Ever since the US Ambassador to Bulgaria, Hero Mustafa, stepped into office back in 2019, the US Embassy in Sofia has maintained media freedom as a main theme. And what was not to like about that? Many of us over here cheered. But not so fast.

The US government construes media freedom only in the narrow sense that only speech praising the US government and going after US enemies should be free and protected. “Direct your freedom of speech against them, not us” is not freedom of speech. That’s not a rights-based approach; it’s authoritarianism. This was my first-hand experience with the US government when I was a top finalist for UN Special Rapporteur on freedom of speech in 2020. This is also my experience with the US government, as I try to spearhead the debate on the joint European position on China, and as I criticize the new US confrontational policy on China in pumping a new unnecessary Cold War with China, while expecting Europe to follow blindly. When the US is provoking China into a military and defense race at China’s own door step, while pointing to the Chinese reaction as “aggression”, hoping to draw Europe also into this, European voices have to speak up and warn about what’s coming on the horizon.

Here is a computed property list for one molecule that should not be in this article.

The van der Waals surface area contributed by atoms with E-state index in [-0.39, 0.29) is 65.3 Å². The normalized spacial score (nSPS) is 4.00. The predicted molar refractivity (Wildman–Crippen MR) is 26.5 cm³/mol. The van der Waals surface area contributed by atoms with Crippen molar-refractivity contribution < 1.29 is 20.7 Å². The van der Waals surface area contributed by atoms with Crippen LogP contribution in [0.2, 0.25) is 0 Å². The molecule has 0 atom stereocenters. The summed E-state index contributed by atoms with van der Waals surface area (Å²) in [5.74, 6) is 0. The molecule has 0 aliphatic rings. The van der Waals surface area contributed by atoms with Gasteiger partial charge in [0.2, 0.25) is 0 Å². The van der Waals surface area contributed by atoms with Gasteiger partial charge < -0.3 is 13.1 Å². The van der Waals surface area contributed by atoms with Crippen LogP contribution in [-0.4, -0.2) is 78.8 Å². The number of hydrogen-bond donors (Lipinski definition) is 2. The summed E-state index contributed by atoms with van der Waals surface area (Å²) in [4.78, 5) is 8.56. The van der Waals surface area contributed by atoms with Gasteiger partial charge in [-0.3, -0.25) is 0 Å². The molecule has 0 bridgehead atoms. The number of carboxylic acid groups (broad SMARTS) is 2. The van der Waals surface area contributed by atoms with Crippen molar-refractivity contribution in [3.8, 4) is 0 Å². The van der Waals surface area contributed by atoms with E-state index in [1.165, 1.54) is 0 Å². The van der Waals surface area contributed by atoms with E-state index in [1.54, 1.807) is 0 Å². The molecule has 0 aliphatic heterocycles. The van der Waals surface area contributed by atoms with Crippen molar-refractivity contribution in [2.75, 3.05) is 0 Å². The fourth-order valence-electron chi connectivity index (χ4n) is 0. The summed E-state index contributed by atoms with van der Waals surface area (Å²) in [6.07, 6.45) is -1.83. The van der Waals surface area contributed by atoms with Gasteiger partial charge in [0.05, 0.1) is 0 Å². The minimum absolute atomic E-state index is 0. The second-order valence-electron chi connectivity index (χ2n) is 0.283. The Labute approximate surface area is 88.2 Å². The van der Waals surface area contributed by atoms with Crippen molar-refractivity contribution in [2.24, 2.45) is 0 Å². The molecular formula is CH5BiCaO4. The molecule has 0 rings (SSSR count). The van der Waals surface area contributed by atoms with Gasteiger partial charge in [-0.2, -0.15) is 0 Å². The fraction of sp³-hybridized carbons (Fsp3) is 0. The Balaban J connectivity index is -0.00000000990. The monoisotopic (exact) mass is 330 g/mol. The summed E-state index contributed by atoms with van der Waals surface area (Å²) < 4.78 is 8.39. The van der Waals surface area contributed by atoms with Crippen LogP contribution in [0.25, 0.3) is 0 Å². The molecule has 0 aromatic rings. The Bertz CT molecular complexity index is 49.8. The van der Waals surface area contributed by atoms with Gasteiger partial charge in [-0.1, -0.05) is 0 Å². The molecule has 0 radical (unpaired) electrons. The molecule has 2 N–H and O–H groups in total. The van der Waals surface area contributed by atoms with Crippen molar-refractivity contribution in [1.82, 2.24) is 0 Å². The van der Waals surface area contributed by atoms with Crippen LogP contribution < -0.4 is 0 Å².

The FBI and the CIA operating under the hat of the US Embassy in Sofia make sure that independent, politically critical voices are kept under check through a variety of illegal means that the US government somehow believes it can allow itself to use on EU soil. The US State Department is happy to tag and sing along with the US intelligence agencies, here in Bulgaria. The Bulgarian authorities are also happy to help the US government in the US government’s repression against progressive, politically critical voices in Bulgaria.

The key take-away for the US government in Bulgaria has to be that the history of US human rights infringements in Europe shows that things like that only drive the transatlantic bond further away, and don’t bring it closer. This is also something that US President Joe Biden is about to learn very soon.